Gonzaga Exceptional Hockey Program Expands
(above) Mark Derby, Gonzaga professor of school psychology, started the program in 2008.
By Matthew Kincanon
Gonzaga News Service
SPOKANE, Wash. — The Gonzaga Exceptional Bulldogs Hockey program, launched by school psychology Professor Mark Derby in 2008, has expanded and helped more youth overcome learning and communications difficulties thanks to donations from The Isaac Foundation — allowing it to become part of the Spokane Youth Hockey Association.
The program, which runs from October through March, teaches hockey to youth ages 3 through 21 with Down syndrome, autism spectrum disorder, sensory processing disorder and attention deficit hyperactivity disorder.Thanks in part to a relationship facilitated by former School of Education Dean Vincent Alfonso, the Isaac Foundation has made donations to help provide equipment to participants since the start of this year. The equipment includes helmets, shin guards, shoulder pads, elbow pads and other basics that students need.
“The collaboration with Isaac Foundation helps us establish a wider net of kids to recruit for the program because they are the largest parent financial support charity for autism in the area,” Derby said. “This program is very rewarding for the kids involved. It connects them to something that’s theirs. That’s an important part of growing up and being an adolescent.”
The Isaac Foundation is a nonprofit organization in Spokane founded by Holly Lytle in memory of her son, Isaac, who had autism and passed away unexpectedly in 2007. The foundation’s mission is to “enhance the lives of its region’s autism community through educational, emotional, and financial support programs” to give individuals with autism and their families the tools necessary to be active, secure and engaged members of the community.
The partnership with the Spokane Youth Hockey Association provides students access to all equipment except skates and hockey sticks for a minimal cost per year.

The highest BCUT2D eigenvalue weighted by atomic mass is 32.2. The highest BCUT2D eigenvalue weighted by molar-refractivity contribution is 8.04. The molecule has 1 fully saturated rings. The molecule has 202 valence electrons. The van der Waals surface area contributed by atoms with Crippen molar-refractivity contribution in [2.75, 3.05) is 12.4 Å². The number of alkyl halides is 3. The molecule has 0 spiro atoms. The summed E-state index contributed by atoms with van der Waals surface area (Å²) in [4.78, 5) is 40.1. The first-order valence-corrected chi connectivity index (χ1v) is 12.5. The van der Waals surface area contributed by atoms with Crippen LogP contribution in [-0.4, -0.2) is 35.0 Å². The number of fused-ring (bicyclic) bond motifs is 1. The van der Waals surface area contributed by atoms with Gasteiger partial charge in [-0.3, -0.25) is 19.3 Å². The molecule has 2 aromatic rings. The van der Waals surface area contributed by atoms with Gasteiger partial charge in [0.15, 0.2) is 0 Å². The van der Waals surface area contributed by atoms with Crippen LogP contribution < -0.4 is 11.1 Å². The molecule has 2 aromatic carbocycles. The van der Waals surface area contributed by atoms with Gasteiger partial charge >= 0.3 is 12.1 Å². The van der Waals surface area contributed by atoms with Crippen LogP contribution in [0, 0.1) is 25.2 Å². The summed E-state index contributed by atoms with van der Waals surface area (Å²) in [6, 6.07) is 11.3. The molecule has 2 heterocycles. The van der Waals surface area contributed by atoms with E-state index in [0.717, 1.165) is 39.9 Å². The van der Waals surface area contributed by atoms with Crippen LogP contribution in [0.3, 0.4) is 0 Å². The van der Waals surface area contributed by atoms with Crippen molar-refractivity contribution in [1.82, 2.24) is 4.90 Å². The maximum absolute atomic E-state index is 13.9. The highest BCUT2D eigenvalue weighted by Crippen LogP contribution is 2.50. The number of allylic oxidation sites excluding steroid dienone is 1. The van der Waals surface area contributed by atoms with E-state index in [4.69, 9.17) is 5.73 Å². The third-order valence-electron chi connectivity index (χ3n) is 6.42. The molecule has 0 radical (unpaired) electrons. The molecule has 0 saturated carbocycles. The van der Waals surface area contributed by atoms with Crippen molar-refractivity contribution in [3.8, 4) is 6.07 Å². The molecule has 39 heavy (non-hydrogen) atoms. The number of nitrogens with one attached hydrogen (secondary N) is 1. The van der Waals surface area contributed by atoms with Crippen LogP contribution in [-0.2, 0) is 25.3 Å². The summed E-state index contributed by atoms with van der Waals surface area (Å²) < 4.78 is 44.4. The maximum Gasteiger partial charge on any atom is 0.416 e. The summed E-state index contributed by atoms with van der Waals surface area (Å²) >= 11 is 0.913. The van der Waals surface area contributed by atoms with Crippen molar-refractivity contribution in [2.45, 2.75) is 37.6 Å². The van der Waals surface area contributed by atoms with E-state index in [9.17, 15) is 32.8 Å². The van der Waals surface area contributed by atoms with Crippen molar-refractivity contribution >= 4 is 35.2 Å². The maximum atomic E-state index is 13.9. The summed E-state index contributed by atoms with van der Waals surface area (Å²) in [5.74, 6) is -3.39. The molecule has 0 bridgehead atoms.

Among other collaborations, Derby said, participants have scrimmaged at halftime of a Spokane Chiefs hockey game. In other recent program changes, practices have moved from downtown to the Eagles Ice Arena. Practices, involving 10-16 students, will be held on Sundays at 3 p.m. so more families can attend.
With the donations the program has received, Derby said he hopes to work with two groups of youths in the program – a beginner group and an intermediate group – with a goal of serving a total of 40 youngsters by the end of the year. The difference between the groups is skating ability.
Erin Brooke Earnest, who completed a master’s in special education with an emphasis in applied behavioral analysis at Gonzaga in May, received Gonzaga’s Jeanne Foster Wardian Leadership in Education Award last year for her tireless work on the program when Derby was on leave. Earnest said she was challenged to organize volunteers and parents, coordinate practices, and discuss the program in some classes.
Earnest recently accepted a job as a behavior technician at Footprints Behavioral Interventions in Portland.
“Trying to tell people on knife shoes what to do can be a little intimidating,” Earnest said. “I did it because the kids needed this program more than I needed to be afraid.”
Derby said the program is developing training modules that focus on basic skills — such as passing the puck, skating, shooting and getting up off the ice — and he aims to soon have two working groups: one for beginners and another for advanced skaters.
The program welcomes more Gonzaga student volunteers from any major and background. Derby said his objective is to make the program more broadly supported by the entire community. In addition to Gonzaga students, Derby said the program has had volunteers from Eastern Washington University and Washington State University this last year.